A highly infectious respiratory illness is spreading across the U.S. and has caused hundreds of school-age children to become sick, many of which have been hospitalized due to the severity of their symptoms. Children who have been hit especially hard by the virus are those who suffer from asthma or other respiratory weaknesses and doctors are seeing a dramatic increase in the number of children ending up in the emergency room after their cold symptoms progressed to respiratory distress. As of yet, the mystery virus has not been identified but authorities suspect it may be a rare respiratory virus called human enterovirus 68 (HEV68).
There is growing concern as severe cases of illness from the virus have shown up in at least ten states including Kansas, Colorado, Ohio, Missouri, Illinois, North Carolina, Kentucky, Iowa, Georgia, and Oklahoma. In Kansas City alone at least 450 children were treated for symptoms of the virus at Children’s Mercy Hospital. Of that number, 60 of the sick children required “intensive hospitalization” according to Jake Jacobson, a spokesperson for the hospital. Children’s Mercy Hospital Director of Infectious Diseases, Dr. Mary Anne Jackson, who has been in pediatric medicine for 30 years, says that the number of children who are requiring intensive care is “unprecedented.”
In Colorado, medical professionals are seeing a large increase in children who first present with cold symptoms, which quickly become more serious. For those with asthma, the effects of the virus can be particularly dangerous. One asthmatic teen in Denver stopped responding to his medication, and according to his mother, became “unresponsive.” Further, the teen was “turning white and his lips turned blue.” The boy was airlifted to the Rocky Mountain Hospital for Children and ended up on a breathing tube for 24 hours. He has since recovered but medical professionals remain concerned at the rapid progression of the virus.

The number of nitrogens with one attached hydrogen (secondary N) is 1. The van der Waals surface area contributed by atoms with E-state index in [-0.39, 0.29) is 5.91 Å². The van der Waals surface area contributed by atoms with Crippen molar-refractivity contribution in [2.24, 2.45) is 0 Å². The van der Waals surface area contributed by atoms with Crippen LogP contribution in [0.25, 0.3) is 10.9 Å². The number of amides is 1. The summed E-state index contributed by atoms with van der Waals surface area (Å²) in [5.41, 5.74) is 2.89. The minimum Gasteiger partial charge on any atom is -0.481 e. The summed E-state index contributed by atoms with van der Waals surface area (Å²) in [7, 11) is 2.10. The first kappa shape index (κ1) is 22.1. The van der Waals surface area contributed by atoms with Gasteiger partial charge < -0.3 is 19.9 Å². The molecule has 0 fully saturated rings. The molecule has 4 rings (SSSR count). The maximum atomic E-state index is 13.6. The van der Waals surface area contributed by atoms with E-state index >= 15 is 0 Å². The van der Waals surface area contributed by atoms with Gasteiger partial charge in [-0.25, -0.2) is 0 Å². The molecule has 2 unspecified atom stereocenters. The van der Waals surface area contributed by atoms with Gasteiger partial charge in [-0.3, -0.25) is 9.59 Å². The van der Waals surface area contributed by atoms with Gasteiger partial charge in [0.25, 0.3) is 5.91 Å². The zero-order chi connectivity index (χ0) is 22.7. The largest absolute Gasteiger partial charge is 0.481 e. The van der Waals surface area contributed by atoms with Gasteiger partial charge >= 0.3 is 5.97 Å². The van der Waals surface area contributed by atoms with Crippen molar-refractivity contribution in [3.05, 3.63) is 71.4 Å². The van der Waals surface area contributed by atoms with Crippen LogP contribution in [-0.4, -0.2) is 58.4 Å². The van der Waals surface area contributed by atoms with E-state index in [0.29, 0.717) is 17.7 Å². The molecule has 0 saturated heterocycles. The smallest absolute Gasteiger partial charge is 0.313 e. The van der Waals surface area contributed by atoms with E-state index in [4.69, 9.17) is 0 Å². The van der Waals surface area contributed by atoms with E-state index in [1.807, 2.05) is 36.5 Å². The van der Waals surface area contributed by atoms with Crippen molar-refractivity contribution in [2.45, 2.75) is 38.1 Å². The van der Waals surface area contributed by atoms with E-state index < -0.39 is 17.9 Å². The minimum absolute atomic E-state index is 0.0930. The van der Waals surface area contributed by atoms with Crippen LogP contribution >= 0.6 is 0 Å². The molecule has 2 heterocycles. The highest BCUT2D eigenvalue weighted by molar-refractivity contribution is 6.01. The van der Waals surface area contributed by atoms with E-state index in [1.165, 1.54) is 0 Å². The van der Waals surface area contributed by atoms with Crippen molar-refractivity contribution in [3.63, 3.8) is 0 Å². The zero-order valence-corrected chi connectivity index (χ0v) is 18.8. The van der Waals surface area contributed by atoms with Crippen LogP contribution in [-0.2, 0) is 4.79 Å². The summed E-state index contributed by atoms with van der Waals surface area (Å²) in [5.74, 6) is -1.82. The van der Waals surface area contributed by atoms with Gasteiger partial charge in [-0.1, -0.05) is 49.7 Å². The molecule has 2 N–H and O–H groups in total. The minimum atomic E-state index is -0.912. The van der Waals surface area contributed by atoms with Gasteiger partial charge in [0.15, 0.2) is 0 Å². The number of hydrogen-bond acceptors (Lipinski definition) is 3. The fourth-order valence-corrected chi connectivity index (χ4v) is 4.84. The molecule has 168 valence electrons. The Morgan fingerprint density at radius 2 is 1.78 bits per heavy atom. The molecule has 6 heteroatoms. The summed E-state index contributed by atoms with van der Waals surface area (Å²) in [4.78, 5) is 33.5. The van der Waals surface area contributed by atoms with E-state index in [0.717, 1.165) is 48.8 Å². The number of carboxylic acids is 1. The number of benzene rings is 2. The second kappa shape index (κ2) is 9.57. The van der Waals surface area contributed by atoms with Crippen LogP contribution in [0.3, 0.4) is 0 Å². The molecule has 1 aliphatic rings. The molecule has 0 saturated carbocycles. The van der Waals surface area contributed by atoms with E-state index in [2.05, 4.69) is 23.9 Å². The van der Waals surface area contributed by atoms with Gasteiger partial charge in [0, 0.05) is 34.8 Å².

In Illinois, more than 70 children were sickened by the virus just over the Labor Day weekend and local hospitals are restricting children from visiting hours to try to keep the highly infectious virus from spreading to patients. The virus may be mainly spreading among children because they are less likely to practice vigilant hand-washing routines and the covering of their mouths to prevent the sharing of respiratory secretions. Those with asthma are more affected by the symptoms because their respiratory functions are already compromised.
The initial increase in cases of the mystery respiratory virus seems to have occurred in mid-August, which also happens to be the same time that the school year starts for many children. Health authorities are asking people to exercise caution and to practice appropriate hand-washing routines and remind children to do the same. Just as with any flu or cold virus, covering the mouth and nose when sneezing or coughing can help prevent contagious respiratory droplets from becoming airborne and inhaled by others in the vicinity. Commonly touched surfaces like door handles and toilet flush handles should be routinely disinfected.
Symptoms of the mystery virus spreading in children across the U.S. generally start out the same as those of the common cold progressing to a severe cold with body and muscle pain, coughing, sneezing, runny nose and in some cases a skin rash, fever and vomiting. Although the respiratory virus has not yet been officially identified, the Centers for Disease Control and Prevention have found that at least 19 of just the Kansas City children alone tested positive for HEV68. These developing statistics seem to indicate that HEV68, although considered rare, may be the virus sickening children across the nation.
By Alana Marie Burke